You seem to overlook the fact that, far from trying to "control the meaning of certain words in a totalitarian manner", Lipstadt was defending herself against a legal action brought by the fascist holocaust denier Irving.

Nor was Wittgenstein "critising dictionary definitions". He was criticising the practice of discussing the meaning of words, as if they had a currency outside the context of their use. In trying to extrapolate Lipstadt's position to events in the Spanish Civil war, it is you who is in danger of offending his legacy. As a conversation analyst, you should know that such interventions are the product of recipient design.

Lipstadt's current spat with the Trump administration seems to originate in a reasonable complaint. [Full context here ] A Holocaust Day commemoration that does not mention the systematic murder of six million Jews is bizarre in the extreme and, given the nature of some of Trump's support, very possibly motivated by fascist sentiment.

bammy said...

Dear John,
I am truely humbled!
I suppose that I ought now to ask you to give me a definition of what is meant by a holocaust? Or perhaps what Deborah Lipstadt means when she uses the term 'soft-core holocaust denier'? With respect, all I asked was does this term apply to Professor Preston's work 'The Spanish Holocaust'?
Going back to Wittgenstein, I expect we might say "This and similar things are called 'holocausts'", in the same way as he might add: "This and similar things are called 'games'" [PHILOSOPHICAL INVESTIGATIONS 69]. But if we do that, aren't we decribing a "holocaust" rather than defining it?
Or might one say that the concept of a 'holocaust' has 'blurred edges', as Wittgenstein says at PI [71]: "One might say that the concept 'game' is a concept with blurred edges".
My worry here is that Deborah Lipstadt is 'pocketing the ball', when she uses words like 'soft-core holocaust denier', which is something, in a different context, Wittgenstein accused Hitler of doing!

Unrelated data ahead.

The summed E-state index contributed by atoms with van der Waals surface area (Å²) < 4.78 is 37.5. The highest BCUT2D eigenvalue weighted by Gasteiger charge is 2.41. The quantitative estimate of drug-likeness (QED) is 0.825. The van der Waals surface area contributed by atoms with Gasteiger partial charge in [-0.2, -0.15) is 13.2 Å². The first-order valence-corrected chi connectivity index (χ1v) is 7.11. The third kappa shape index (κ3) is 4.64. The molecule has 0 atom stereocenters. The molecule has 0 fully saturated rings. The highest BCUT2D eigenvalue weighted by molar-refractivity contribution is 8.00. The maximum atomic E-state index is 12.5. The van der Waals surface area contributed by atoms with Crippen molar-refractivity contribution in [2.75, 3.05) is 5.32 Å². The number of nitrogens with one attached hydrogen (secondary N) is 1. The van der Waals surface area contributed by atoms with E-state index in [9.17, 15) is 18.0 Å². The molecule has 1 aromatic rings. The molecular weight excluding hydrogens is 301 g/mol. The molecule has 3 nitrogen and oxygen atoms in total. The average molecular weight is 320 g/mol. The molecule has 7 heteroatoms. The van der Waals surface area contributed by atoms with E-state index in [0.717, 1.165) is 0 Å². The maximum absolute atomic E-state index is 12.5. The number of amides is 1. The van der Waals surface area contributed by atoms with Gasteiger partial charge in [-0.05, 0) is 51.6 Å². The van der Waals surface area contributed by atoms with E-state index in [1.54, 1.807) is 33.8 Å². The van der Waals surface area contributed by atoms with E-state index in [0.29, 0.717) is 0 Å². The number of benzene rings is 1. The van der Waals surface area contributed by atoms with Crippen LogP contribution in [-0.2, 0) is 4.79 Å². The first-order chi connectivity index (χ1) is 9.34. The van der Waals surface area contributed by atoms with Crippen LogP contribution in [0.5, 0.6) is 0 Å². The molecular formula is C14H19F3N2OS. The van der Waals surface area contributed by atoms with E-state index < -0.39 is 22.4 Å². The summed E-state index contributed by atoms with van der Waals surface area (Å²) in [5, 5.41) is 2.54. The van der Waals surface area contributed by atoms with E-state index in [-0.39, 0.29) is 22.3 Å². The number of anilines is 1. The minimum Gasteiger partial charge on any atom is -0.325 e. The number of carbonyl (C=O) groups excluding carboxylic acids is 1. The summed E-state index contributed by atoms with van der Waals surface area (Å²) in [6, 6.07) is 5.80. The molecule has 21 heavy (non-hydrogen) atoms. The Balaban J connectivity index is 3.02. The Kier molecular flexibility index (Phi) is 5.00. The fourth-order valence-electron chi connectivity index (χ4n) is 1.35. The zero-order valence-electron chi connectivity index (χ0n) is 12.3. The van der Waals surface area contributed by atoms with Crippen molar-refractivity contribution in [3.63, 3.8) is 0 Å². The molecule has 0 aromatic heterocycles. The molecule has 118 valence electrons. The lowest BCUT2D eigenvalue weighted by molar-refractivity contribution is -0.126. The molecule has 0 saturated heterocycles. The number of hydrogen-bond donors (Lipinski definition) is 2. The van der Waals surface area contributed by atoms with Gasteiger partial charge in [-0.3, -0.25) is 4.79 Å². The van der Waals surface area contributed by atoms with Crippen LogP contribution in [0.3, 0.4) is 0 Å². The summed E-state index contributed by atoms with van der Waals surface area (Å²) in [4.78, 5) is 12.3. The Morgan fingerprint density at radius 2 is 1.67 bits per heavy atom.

CD said...

I feel there is an element of "overlooking the wood for the trees" in the above spat. I'm not too concerned about the role of the personalities involved but I'm disturbed that half the countries in Europe deem "Holocaust denial" illegal (It is to Ms Lipstadt's credit that she specifically upholds this freedom.)
Unfortunately the Zionist lobby readily exploits claims of "Holocaust denial" to close down much proper debate; from banning Jim Allen's play "Perdition" to attempting to expel Ken Livingstone from the Labour Party.
We should both recognise the exceptional elements of the "Holocaust" (Shoah) as well as defending Paul Preston's use of the term to describe Franco's systematic liquidation of leftist critics.
Personally, I doubt whether Trump's administration intended "holocaust denial" as he previously stated his determination to move the US Israeli Embassy to Jerusalem which would constitute a dramatically pro-Zionist gesture.
"Free Speech" doesn't just extend to those we agree with.

Les May said...

The link below highlights the problem of talking about 'a holocaust' and 'The Holocaust'. Someone is bound to feel offended. Does it matter if they are? None of us have a right never to be offended.

Les May